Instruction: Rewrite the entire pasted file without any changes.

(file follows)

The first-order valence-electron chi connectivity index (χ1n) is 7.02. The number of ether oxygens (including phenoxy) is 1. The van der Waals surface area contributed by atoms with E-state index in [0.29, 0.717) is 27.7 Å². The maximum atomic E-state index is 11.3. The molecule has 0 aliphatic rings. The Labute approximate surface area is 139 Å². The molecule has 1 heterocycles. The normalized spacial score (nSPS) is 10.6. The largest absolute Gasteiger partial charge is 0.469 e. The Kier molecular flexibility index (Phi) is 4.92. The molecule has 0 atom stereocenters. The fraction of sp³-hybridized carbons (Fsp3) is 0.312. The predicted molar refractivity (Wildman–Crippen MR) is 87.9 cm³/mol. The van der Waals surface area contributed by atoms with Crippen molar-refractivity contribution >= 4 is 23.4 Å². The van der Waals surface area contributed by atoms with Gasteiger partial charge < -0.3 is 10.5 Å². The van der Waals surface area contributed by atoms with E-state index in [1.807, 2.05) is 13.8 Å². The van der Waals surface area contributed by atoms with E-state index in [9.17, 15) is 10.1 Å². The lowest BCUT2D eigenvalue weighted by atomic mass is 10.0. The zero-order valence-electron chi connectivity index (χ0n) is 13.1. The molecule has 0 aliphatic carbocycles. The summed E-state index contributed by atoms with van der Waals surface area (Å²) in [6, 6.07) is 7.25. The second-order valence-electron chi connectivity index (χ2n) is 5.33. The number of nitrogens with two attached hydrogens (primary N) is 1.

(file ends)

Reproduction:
The first-order valence-electron chi connectivity index (χ1n) is 7.02. The number of ether oxygens (including phenoxy) is 1. The van der Waals surface area contributed by atoms with E-state index in [0.29, 0.717) is 27.7 Å². The maximum atomic E-state index is 11.3. The molecule has 0 aliphatic rings. The Labute approximate surface area is 139 Å². The molecule has 1 heterocycles. The normalized spacial score (nSPS) is 10.6. The largest absolute Gasteiger partial charge is 0.469 e. The Kier molecular flexibility index (Phi) is 4.92. The molecule has 0 atom stereocenters. The fraction of sp³-hybridized carbons (Fsp3) is 0.312. The predicted molar refractivity (Wildman–Crippen MR) is 87.9 cm³/mol. The van der Waals surface area contributed by atoms with Crippen molar-refractivity contribution >= 4 is 23.4 Å². The van der Waals surface area contributed by atoms with Gasteiger partial charge < -0.3 is 10.5 Å². The van der Waals surface area contributed by atoms with E-state index in [1.807, 2.05) is 13.8 Å². The van der Waals surface area contributed by atoms with E-state index in [9.17, 15) is 10.1 Å². The lowest BCUT2D eigenvalue weighted by atomic mass is 10.0. The zero-order valence-electron chi connectivity index (χ0n) is 13.1. The molecule has 0 aliphatic carbocycles. The summed E-state index contributed by atoms with van der Waals surface area (Å²) in [6, 6.07) is 7.25. The second-order valence-electron chi connectivity index (χ2n) is 5.33. The number of nitrogens with two attached hydrogens (primary N) is 1.